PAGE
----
While Justice D.Y. Chandrachud criticised the government for its ‘lethargy’, Justice Indu Malhotra said ‘history owes an apology’ to the LGBTQ community.
New Delhi: In a landmark, unanimous verdict, the Supreme Court Thursday struck down a colonial-era law that criminalised homosexuality and declared it unconstitutional.
A five-judge Constitution bench headed by Chief Justice Dipak Misra delivered the verdict, reading down Section 377 of the Indian Penal Code. The ruling was delivered in four separate but concurring opinions delivered by CJI Misra (who wrote for himself and Justice A.M. Khanwilkar) and Justices Rohinton F. Nariman, D.Y. Chandrachud and Indu Malhotra.
ThePrint analyses the 477-page ruling and brings you the significant aspects.
CJI Misra & Justice Khanwilkar’s opinion
Chief Justice Misra and Justice Khanwilkar began by recounting in detail the arguments advanced by all the petitioners and intervenors in the legal tussle to decriminalise homosexuality.
Transformative Constitution: “The purpose of having a constitution is to transform the society for the better,” CJI Misra wrote, drawing heavily from a 2008 ruling by the Supreme Court of South Africa.
According to Misra, the Constitution “carries a pledge, promise and thirst to transform the Indian society,” and constitutional courts have a duty in “realising the evolving nature of the Constitution”.
However, the ruling said courts must “not be remotely guided by view or popular perception”.
This is in complete contrast to the 2013 apex court ruling that upheld Section 377, where the court said even if the law is unjust, it is for Parliament to repeal the law and not for the court to strike it down. This interpretation will have wider implications in the future where the courts will have to recognise new rights that are yet to evolve.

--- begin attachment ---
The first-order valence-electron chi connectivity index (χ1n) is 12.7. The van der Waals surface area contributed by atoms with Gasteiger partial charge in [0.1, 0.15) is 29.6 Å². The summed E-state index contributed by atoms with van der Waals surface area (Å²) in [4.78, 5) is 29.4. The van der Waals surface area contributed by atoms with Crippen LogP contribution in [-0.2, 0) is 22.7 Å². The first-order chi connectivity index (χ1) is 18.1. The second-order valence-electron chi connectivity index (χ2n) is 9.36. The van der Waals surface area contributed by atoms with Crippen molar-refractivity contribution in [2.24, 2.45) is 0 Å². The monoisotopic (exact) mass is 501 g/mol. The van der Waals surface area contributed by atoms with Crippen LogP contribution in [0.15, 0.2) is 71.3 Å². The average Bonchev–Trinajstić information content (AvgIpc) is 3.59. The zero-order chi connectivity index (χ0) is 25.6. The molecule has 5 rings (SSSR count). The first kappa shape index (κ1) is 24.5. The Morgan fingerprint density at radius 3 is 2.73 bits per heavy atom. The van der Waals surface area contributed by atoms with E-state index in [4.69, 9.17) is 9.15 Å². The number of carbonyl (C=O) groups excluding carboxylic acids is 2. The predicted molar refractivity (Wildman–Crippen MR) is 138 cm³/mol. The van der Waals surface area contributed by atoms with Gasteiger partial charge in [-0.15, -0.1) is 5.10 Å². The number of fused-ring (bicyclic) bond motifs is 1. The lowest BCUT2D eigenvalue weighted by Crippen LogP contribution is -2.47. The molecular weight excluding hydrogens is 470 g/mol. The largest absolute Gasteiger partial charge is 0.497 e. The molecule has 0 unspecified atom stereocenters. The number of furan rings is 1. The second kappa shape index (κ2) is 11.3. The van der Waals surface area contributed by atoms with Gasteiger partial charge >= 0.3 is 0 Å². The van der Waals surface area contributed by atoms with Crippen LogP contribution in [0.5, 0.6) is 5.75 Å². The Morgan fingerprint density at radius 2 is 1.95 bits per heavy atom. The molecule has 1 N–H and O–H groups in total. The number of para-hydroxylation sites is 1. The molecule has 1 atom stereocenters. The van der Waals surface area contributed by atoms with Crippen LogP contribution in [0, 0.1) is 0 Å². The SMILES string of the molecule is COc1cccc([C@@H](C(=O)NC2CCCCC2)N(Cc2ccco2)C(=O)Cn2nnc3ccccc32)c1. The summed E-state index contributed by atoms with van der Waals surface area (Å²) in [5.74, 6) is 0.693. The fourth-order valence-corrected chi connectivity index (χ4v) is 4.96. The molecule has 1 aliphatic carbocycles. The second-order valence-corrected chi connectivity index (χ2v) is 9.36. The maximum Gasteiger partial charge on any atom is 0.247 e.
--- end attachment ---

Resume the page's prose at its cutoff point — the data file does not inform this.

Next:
Right to choose one’s partner: In striking down Section 377, the court reiterated what it had said in the Hadiya case — that any person who has come of age and has the capability to think on his/her own has a right to choose his/her life partner.
Freedom to be different: The court also dwelled upon “freedom to be different”.
“Society as a whole or even a minuscule part of society may aspire and prefer different things for themselves. They are perfectly competent to have such a freedom to be different, like different things, so on and so forth, provided that their different tastes and liking remain within their legal framework,” the court said.
Constitutional duty to respect another’s dignity: Significantly, the ruling said that apart from the responsibilities of the judiciary and the state, citizens also have a “constitutional duty” to show respect for the dignity of another individual.
“It is not only the duty of the state and the judiciary to protect this basic right to dignity, but the collective at large also owes a responsibility to respect one another’s dignity,” the court said.
Understanding homosexuality: “It is pure science, a certain manner in which the brain and genitals of an individual function and react,” CJI Misra wrote. The opinion also discussed Australian judge Michael Kirby’s definitions of gender identity, gay, lesbian etc. Incidentally, Kirby, who identifies himself as gay, had severely criticised the 2013 apex court ruling.
“Society cannot remain unmindful to the theory which several researches, conducted both in the field of biological and psychological science, have proven and reaffirmed time and again.”
Misra’s ruling also said that the society regress in its understanding of rights once it has made a positive stride. Since the court recognised the rights of transgenders in the NALSA ruling, it cannot “retrograde” to not recognise rights of other minorities.
Justice Nariman’s opinion
Justice Rohinton Nariman, who wrote a separate concurring opinion, started by discussing the history of Section 377 and the evolution of a similar law in the United Kingdom.
He also noted that a court in Trinidad and Tobago, referring to the Supreme Court’s landmark privacy of August 2017, had struck down its own law that criminalised homosexuality.
Homosexuality not a mental illness: He highlighted Section 2 (s) of the Mental Healthcare Act, 2017, that defines mental illness to clarify that even Parliament does not think of homosexuality as a mental illness.